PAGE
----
Public transportation gives access to some full-service grocery stores but time spent en route impacts the choices — type of food bought, getting a babysitter, opting out of a shift at work — customers are forced to make.
Of those living in the census tracts designated as food deserts, over half of the residents are racial minorities according to population estimates.
Despite the emptying of stores, there hasn't been an emptying of people. Lafayette Public Trust Financing Authority mapped four grocery stores north of University Ave. Below University Ave. is 19 grocery stores.
"Low-income people still eat. Low-income people still need to get groceries," Blanchard said. "It's not that there aren't people there the way there were in the past. But it's a lot of the other drivers that, when you place up against this longtime environment of disinvestment, that it cascades."
North Lafayette wasn't built on box brand businesses. Mom-and-pop grocery stores like Guidroz Food Center were every few blocks. The small, family-owned and run stores were created from community necessity Bingham said.
From her childhood, Bingham recalls the neighborhood stores and their sense of community within. Her grandfather owned numerous stores in Fightinville and her father's family, along with other families, grew produce from their McComb-Veazey backyards.
"My family was always really connected to the land. Always growing different things," she said. "We knew where food was. Food was very accessible. It was more of a community, the community really came together."
But as time went on, the corner grocery stores closed. Fewer people had jobs that allow for discretionary spending. Residents weren't able to give back to their local businesses, having to travel to cheaper large brands to get essential items, bypassing their neighborhood convenience store.
With just a handful of scattered grocery stores on the north side of Lafayette, residents are leaving their communities to get essential items, causing an investment vacuum.
"When they walk to work, they don’t have to leave the community. You see more of that money cycling and recycling back into the community. All of our money leaves the community, even the stores. All of that leaves our community," Bingham said. " ... And as long as we keep driving over there, we'll never see any of that stuff happening here."
'We have a major problem'
The historic disinvestment on the north side of Lafayette is not new. It's talked about in local government and organizations. But creating change with those talks rarely happens Bingham said.
"I think we have a lot of conversations in Lafayette. We have a lot of plans, but we don't have a lot of action that comes along with those plans, or capital dollars and investments to go along with those plans too," Bingham said. "So I like to see something that will actually come into some kind of action. Not just a catalyst for the sake of being a catalyst. A catalyst that really is impacting the community that we can start moving forward in the near near future."
Bingham has formed one of those catalysts with McComb-Veazey Community House. She created it in 2019 after noticing the food desert wrapping its treacherous fingers around her home.
Her first step was feeding people in her community with her garden. The garden quickly graduated to a community farm now supplies a bi-monthly market and generates income.
"We're just trying to use food in different ways to activate the community and conversation, active new business and entrepreneurship, and just help to rebuild our food system," Bingham said.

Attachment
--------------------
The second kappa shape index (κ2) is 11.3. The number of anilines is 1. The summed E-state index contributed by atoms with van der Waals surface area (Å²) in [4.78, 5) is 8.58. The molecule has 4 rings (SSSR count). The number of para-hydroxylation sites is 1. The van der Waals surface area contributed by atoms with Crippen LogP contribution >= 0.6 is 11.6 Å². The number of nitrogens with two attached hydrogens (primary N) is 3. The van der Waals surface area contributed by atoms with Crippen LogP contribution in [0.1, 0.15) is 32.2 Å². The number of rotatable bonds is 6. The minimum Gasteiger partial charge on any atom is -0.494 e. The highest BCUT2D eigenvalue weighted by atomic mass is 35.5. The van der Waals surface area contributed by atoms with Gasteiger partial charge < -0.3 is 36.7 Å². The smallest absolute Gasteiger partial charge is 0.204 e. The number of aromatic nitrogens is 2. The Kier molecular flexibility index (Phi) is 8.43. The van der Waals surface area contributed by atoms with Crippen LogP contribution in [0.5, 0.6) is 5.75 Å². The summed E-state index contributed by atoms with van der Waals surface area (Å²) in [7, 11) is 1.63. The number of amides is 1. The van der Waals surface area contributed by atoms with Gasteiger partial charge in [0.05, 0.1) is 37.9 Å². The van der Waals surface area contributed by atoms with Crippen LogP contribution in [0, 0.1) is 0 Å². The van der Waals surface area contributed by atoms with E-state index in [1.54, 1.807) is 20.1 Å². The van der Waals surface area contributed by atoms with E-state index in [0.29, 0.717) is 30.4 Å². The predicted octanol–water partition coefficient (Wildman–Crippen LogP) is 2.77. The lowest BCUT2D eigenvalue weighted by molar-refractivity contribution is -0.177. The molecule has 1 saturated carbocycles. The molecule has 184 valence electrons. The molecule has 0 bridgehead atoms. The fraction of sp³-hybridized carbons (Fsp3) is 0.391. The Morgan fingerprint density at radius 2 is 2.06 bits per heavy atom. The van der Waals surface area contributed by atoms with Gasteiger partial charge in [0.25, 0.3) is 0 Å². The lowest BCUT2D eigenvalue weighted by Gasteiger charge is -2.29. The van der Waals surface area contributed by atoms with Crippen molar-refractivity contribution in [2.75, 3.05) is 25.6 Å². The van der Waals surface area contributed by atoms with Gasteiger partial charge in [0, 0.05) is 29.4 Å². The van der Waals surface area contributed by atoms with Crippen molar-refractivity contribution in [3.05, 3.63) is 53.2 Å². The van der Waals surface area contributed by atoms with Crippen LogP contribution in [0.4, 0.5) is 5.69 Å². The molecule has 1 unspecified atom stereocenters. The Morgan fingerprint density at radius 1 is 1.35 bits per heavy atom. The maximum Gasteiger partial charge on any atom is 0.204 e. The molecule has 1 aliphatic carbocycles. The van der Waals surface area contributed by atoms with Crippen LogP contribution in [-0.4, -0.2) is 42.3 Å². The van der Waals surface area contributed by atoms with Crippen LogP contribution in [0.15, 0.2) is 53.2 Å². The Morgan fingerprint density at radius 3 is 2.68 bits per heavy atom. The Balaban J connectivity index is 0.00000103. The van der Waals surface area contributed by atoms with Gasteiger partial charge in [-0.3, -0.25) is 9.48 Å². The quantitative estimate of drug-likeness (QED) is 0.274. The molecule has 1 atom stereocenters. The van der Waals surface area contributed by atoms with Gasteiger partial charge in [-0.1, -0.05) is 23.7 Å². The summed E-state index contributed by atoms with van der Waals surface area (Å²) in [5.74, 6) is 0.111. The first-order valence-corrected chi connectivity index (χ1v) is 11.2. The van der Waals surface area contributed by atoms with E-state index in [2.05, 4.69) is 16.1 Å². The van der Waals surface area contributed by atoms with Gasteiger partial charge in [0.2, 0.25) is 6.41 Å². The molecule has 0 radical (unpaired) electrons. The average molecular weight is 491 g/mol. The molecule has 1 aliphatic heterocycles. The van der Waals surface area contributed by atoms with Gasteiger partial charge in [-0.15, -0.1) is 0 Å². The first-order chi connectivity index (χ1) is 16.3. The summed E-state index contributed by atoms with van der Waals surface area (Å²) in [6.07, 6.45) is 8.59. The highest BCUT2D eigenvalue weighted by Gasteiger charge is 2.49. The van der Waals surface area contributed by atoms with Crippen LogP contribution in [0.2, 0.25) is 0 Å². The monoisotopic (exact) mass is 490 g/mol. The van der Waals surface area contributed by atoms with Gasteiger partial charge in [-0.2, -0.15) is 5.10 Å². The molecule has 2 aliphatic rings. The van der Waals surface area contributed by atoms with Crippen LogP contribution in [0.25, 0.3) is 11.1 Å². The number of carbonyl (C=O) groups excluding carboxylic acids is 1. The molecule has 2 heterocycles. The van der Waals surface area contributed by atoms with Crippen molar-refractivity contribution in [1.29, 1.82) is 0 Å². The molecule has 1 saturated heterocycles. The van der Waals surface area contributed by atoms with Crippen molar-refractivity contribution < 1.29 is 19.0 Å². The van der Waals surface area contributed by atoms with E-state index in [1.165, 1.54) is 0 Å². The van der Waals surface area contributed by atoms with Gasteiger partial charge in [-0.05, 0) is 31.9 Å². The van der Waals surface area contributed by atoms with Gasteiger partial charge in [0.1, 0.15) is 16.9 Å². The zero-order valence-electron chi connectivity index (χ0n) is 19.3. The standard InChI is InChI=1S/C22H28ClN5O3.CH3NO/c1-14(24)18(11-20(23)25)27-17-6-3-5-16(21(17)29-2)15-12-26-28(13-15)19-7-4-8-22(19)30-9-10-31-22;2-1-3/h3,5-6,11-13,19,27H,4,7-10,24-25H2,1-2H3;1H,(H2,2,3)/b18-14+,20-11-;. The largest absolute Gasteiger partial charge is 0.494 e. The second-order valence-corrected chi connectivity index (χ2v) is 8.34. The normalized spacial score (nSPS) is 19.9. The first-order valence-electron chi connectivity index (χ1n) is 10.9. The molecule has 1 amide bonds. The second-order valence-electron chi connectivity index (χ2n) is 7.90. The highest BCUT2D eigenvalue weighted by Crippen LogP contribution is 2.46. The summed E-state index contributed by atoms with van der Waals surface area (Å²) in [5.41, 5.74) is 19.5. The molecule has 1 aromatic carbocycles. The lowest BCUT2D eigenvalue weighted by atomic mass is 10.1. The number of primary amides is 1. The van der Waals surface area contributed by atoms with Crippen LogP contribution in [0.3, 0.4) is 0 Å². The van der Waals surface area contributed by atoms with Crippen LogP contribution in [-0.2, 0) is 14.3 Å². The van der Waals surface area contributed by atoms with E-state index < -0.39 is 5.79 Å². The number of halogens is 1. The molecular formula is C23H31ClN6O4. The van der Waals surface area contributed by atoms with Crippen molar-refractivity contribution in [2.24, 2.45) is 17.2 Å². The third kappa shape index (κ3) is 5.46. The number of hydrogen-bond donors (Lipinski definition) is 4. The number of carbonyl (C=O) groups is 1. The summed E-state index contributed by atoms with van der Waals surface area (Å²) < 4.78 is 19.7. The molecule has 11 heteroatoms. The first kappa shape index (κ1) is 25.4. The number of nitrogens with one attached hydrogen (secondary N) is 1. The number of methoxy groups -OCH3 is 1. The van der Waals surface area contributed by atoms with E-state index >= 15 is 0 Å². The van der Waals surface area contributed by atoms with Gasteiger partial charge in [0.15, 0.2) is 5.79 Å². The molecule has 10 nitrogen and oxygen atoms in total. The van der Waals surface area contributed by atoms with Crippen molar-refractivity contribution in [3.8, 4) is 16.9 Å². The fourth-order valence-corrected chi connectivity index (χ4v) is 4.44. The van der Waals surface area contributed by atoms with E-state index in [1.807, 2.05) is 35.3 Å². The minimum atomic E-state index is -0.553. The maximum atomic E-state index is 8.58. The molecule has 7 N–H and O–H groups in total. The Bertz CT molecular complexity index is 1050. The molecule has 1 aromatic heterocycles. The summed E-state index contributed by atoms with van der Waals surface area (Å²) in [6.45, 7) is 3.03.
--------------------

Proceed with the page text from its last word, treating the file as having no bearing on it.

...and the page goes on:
McComb-Veazey Community House also acts as a "living room" where the community gathers to reconnect and preserve McComb-Veazey — one of the oldest neighborhoods in Lafayette — where generations have been raised and reside.
There's no shortage of plans coming from within communities in north Lafayette. But the northside lacks funding. While waiting for capital, developers or city development comes in and wipes away a community's plans for something the developers can afford instantly, not taking into consideration what the area has been working on or needs.
"We want to start getting ahead of the curve," Bingham said. "We've been very reactive … to a lot of things that were happening within our community. And the only way to flip that is for us to be more proactive and for us to say ... 'Where are we going to go up from this?' You can't keep spiraling back down. So let's put a pin on some of the things that we know isn't really healthy and benefiting us and say 'How do we start getting to the next step?'"
Lafayette Public Trust Financing Authority is working to ensure capital investments that are supportive of community efforts in traditionally underserved areas. The big picture Blanchard said is lowering the number of people identified in the census tracts as low income or low access by a third in the next five years.
The trust, through a recent fellowship, plans on prebaking solutions for north Lafayette by forming a pipeline of deals for capital investment. The group is not going to build a grocery store, clap and walk away Blanchard said.
"You don't get to a problem like this overnight. And it's not just one thing. And there's not just one fix," Blanchard said. " ... We have a major problem. Half of the city is in a food desert. So like, how do we start to address that ... because this is a really good example of what happens when you're not making investments."
Resources are the only way to fix it Bingham said. Communities can have ideas for every block of their neighborhood but without resources and allies that push purposefully disadvantaged areas into conversations, onto policy levels, north Lafayette will be left "spinning and not going nowhere."
"To have (Lafayette Public Trust Financing Authority, United Way, Lafayette Community Development Department) together and developing a plan that can start making intentional investments in our community - food access, quality of life issues - I think is something that's positive," Bingham said. "The thing is, what does it look like? We don't know yet."
Contact Victoria Dodge at email@example.com or on Twitter @Victoria_Dodge